The outbreak of the coronavirus has dealt a shock to the global economy with unprecedented speed. Following are developments Wednesday related to the national and global response, the work place and the spread of the virus.
TRAVEL & LEISURE: Viral videos out of places like Lake of the Ozarks over the holiday weekend showed how willing people are to gather, even in a pandemic. Tourist destinations, from countries to theme parks, are laying out plans with hopes of avoiding such scenes.
— Nevada's casinos will reopen next week, including those on the Las Vegas Strip. The casinos, which power Nevada's economy, were ordered closed more than 11 weeks ago. They will be allowed to open June 4, right before the weekend.
— SeaWorld and Walt Disney World will reopen in Orlando, Florida, in June and July, according to plans a city task force approved Wednesday. The proposals will now be sent to Florida Gov. Ron DeSantis for final approval.
SeaWorld would open on June 11. Disney plans a tiered reopening, with Magic Kingdom and Animal Kingdom opening on July 11, followed by Epcot and Hollywood Studios on July 15. Universal and Six Flags outlined new park guidelines earlier this month.
— Boeing is cutting more than 12,000 jobs through layoffs and buyouts as the coronavirus pandemic seizes the travel industry. The Chicago-based company warned Wednesday that more cuts are coming.
— Cyprus has pledged to cover all costs for anyone testing positive for the coronavirus while on holiday in the east Mediterranean island nation. That includes lodging, food, drink and medication for COVID-19 patients and their families.
THE WORK PLACE: The pace of returning to work varies by industry, with some tech companies dropping any requirement of returning to the office, and industrial companies creating new safety requirements for workers.
— Ford temporarily halted production on the Transit Van assembly line at its Kansas City, Missouri, assembly plant so it can perform a deep cleaning after a worker tested positive for COVID-19. In addition to disinfecting the employee's work area and the paths taken while at the plant, Ford is notifying people known to have been in close contact with the person and asking them to self-quarantine for 14 days.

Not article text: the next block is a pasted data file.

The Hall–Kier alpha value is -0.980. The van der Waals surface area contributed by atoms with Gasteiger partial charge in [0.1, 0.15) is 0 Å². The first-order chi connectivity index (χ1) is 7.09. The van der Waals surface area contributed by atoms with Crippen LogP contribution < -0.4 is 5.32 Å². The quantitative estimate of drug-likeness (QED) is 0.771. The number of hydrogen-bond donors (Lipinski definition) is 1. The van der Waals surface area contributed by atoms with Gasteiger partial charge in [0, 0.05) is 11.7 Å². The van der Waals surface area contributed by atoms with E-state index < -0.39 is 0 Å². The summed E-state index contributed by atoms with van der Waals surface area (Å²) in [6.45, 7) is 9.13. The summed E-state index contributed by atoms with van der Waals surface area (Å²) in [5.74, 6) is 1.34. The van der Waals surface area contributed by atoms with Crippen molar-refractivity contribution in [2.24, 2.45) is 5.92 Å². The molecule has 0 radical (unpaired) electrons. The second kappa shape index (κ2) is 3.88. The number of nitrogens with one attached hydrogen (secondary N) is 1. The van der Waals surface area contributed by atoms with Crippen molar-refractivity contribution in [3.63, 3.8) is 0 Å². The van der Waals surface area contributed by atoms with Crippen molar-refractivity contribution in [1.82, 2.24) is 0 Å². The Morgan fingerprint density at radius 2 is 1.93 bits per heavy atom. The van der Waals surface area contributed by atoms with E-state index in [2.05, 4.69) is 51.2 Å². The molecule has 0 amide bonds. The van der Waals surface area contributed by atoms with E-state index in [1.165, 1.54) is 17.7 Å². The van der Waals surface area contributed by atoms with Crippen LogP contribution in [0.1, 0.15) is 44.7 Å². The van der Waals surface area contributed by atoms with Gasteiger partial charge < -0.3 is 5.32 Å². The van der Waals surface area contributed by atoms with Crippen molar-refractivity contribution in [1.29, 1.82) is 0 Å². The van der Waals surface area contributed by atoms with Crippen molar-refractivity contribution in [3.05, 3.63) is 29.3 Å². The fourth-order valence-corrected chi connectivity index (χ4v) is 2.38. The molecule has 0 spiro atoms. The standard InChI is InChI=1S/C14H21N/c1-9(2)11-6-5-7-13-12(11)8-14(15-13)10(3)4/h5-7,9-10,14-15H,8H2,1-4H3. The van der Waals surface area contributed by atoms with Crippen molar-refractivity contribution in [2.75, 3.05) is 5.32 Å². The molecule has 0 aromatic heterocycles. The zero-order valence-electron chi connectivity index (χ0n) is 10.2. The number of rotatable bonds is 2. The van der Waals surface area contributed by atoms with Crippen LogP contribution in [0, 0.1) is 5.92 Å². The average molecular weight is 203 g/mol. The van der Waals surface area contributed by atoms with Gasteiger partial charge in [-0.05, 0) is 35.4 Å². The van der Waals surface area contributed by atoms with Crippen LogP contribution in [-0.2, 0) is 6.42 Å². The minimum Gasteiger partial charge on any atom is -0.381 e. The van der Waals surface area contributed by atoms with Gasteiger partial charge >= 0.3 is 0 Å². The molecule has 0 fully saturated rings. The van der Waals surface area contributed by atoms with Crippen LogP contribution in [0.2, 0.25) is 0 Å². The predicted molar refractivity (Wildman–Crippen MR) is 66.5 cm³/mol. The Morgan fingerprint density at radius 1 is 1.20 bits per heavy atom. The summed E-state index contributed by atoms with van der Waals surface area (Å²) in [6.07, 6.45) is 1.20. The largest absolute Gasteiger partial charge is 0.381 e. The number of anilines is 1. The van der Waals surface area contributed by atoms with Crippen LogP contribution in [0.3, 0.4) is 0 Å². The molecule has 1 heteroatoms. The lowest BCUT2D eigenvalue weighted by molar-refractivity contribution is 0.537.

— Nissan says it will restart U.S. factories beginning Monday after closing them in late March due to the coronavirus outbreak. The Japanese automaker is among the last to restart U.S. production. Detroit automakers, for instance, resumed building vehicles at many factories on May 18.
Nissan’s Canton, Mississippi, assembly plant and an engine and transmission factory in Decherd, Tennessee, will be the first to restart. The Smyrna, Tennessee, assembly plant will be back in operation June 8, the company said Wednesday in a statement. An Infiniti powertrain plant in Decherd restarted on a limited basis May 1.
Nissan employs about 14,000 factory workers in the U.S.
— Google is giving a $1,000 allowance to each worker to expense necessary equipment and office furniture. The company will also start reopening more offices in more cities beginning July 6.
CEO Sundar Pichai said employees will return on a rotating basis, at about 10% building occupancy. The company hopes to ramp up that rotation in September, eventually reaching 30% occupancy. Those who can work remotely will be allowed to due so through 2020.
GOVERNMENTS & CENTRAL BANKS: Countries continue to roll out new funding measures to support hospitals, businesses and citizens. The push to reopen national economies continues even though the dangers of doing so is becoming clear.
— Japan approved its largest-ever draft extra budget of 32 trillion-yen ($297 billion) to fund stimulus projects aimed at softening the economic damage from the pandemic. The second round of funding announced this month will partially finance projects worth about 117 trillion yen ($1.1 trillion).
— The French economy is expected to shrink by 20% in the third quarter, the worst economic performance since World War II. In the best-case scenario, the French economy will contract 8% over all of 2020, state statistics agency Insee said Wednesday.
IT'S THE HEAT: To keep police safe from the novel coronavirus, Ford has come up with a hot idea. Blast the heater inside the Ford Explorer Police Interceptor SUV to above 133 degrees for 15 minutes to kill the virus on plastic and vinyl surfaces.
The company is offering software to automatically heat up and cool down police vehicles when needed. Ford tested the software on police vehicles in New York City, Los Angeles and elsewhere, and partnered with Ohio State University to make sure the temperature killed the virus on the interior surfaces. Researchers used a bovine coronavirus with similar properties to the novel coronavirus to determine that heating the vehicles killed 99% of the virus.
Ford is providing the software to police departments for free, but there may be a small charge for a dealer to install it. Larger departments with big maintenance garages can install the software themselves.
MARKETS: Stock indexes ended higher on Wall Street Wednesday, as investors bet on a coming economic revival.
ROUND NUMBERS: Americans are devouring pizza in lockdown. In the eight weeks starting March 23, Domino's comparable-store sales jumped 16%. That trend accelerated the longer people were shut in. In the final three weeks of that period, sales spiked 22%, the company said Wednesday. It was the same story at Papa John's, where same-store sales rocketed 27% between March 30 and April 26, and 33.5% through the end of May.
This story has been updated to correct that Boeing is based in Chicago, not Washington.